Member: Over the last three years I have been taking Vioxx for arthritis and I am 33 years old. Over the last year I have been having light bleeding between my periods. I stopped taking the Vioxx and my periods returned to normal but due to the pain from the arthritis I began taking the Vioxx again. I have begun having the light bleeding between my periods again. What effect does Vioxx have on your periods and should I discontinue it? I also have been unable to get pregnant. So does Vioxx also have an effect on ovulation and could that be the problem? I have had a normal exam. Thank you.

Harrison-Hohner: Actually that's a really interesting question. Let's address the fertility question first. There is some evidence in the fertility literature that women who take NSAIDs (Advil, Vioxx, Aleve, etc) may have altered prostaglandin production necessary for the egg to be released. Now, this may not be the situation with you as there are many reasons for inability to conceive, but it's worth thinking about if all other elements of a fertility workup are normal.

As to why you are having the light mid-cycle bleeding with the Vioxx, I am less clear. We know these medications can make the blood thinner. Women who use these medications, especially if they take aspirin as well, have increased risk of bleeding -- it's less easy for them to coagulate. It may be, although this is just speculation, that the normal change in estrogen level that happens right around the time of ovulation has allowed a small amount of uterine lining spotting to occur. Another consideration: If your arthritis is of the rheumatoid rather than osteoarthritis type, the presence of other autoimmune factors may be a culprit. My recommendation would be to continue on the Vioxx as you need it for day-to-day activities. If you are still unable to conceive, or are trying to conceive actively, you should consult with a gynecologist who has expertise in fertility.

Member: About three months ago I noted nipple discharge. I have had a mammogram, ultrasound and ductogram, because the mammogram showed a dilated duct. When doing the ductogram they broke the duct. Since then the drainage hasn't been quite the same, but I think I feel a lump, which I think I felt before. I did have an appointment with a general surgeon who mentioned doing a blind biopsy, but he didn't feel anything abnormal. So he didn't feel it was necessary. I was told to repeat tests in three months. That sounds like a long time to wait to me. Should I get a second opinion? I am worried. I am only 31, never been pregnant, no family history, until recently when I learned that a cousin has it in both breasts.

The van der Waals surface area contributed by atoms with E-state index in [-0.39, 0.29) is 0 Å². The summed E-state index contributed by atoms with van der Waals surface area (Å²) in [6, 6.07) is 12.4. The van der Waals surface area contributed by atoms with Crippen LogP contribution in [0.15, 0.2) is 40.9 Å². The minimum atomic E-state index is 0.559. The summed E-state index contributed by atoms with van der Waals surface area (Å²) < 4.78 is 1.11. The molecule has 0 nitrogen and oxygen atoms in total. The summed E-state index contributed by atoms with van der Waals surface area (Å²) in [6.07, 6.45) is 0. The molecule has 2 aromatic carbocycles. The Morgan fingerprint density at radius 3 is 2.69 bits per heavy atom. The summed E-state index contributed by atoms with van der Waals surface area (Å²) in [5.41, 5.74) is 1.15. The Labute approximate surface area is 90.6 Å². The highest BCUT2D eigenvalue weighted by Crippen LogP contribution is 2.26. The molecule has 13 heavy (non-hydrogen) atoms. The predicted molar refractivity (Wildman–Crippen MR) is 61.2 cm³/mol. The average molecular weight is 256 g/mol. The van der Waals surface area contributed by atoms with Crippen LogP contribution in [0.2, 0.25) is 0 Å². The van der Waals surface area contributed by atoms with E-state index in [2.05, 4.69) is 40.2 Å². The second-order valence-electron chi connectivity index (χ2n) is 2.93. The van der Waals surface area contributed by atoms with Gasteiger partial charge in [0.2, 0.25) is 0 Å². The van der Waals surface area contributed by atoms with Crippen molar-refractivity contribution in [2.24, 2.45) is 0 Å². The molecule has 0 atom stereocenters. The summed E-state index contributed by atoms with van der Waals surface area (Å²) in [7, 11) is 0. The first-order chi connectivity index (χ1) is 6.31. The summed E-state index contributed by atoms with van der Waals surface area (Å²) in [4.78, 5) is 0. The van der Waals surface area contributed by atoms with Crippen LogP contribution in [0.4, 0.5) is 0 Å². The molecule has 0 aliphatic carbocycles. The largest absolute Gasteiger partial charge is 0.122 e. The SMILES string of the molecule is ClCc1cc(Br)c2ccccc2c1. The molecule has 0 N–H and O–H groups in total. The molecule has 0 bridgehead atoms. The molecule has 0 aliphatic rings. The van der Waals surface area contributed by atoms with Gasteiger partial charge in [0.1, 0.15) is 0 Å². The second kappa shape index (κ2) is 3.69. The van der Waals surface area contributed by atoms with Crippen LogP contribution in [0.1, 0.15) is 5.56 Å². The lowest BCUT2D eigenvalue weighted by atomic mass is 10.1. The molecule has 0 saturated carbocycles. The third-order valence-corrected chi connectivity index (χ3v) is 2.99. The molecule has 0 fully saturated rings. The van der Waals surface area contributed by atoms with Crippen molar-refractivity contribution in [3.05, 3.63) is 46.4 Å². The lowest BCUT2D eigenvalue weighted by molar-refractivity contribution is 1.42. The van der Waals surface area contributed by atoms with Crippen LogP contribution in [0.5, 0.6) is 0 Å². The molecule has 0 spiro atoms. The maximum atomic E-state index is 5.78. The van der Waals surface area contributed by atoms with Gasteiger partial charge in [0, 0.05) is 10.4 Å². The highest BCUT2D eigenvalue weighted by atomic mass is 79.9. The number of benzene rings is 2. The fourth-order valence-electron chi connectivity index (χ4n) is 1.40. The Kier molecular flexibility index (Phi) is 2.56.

Harrison-Hohner: It sounds as though you had a good workup in getting the ductogram and mammogram for the nipple discharge. The three-month recommendation makes sense to me and I do believe that if the surgeon had significant concerns he would have advised immediate treatment. I always believe that if the patient has significant concerns that it's worth getting a second opinion. Your age puts you at a statistically lower risk for breast cancer. Yet I understand your concern given your new family history for breast cancer. I always suggest a second opinion if the woman perceives that something may still be going on for her. I will tell you frankly that I have referred women for a lump in one breast that I had worries about and that I had missed cancer in the other breast, which I had nothing but just a concern about.

In conclusion, I suspect and hope that the ductal problem is a benign one. If it were me,

I would probably wait the three months. But since it's you, I suggest that you get the second opinion if you have significant concerns.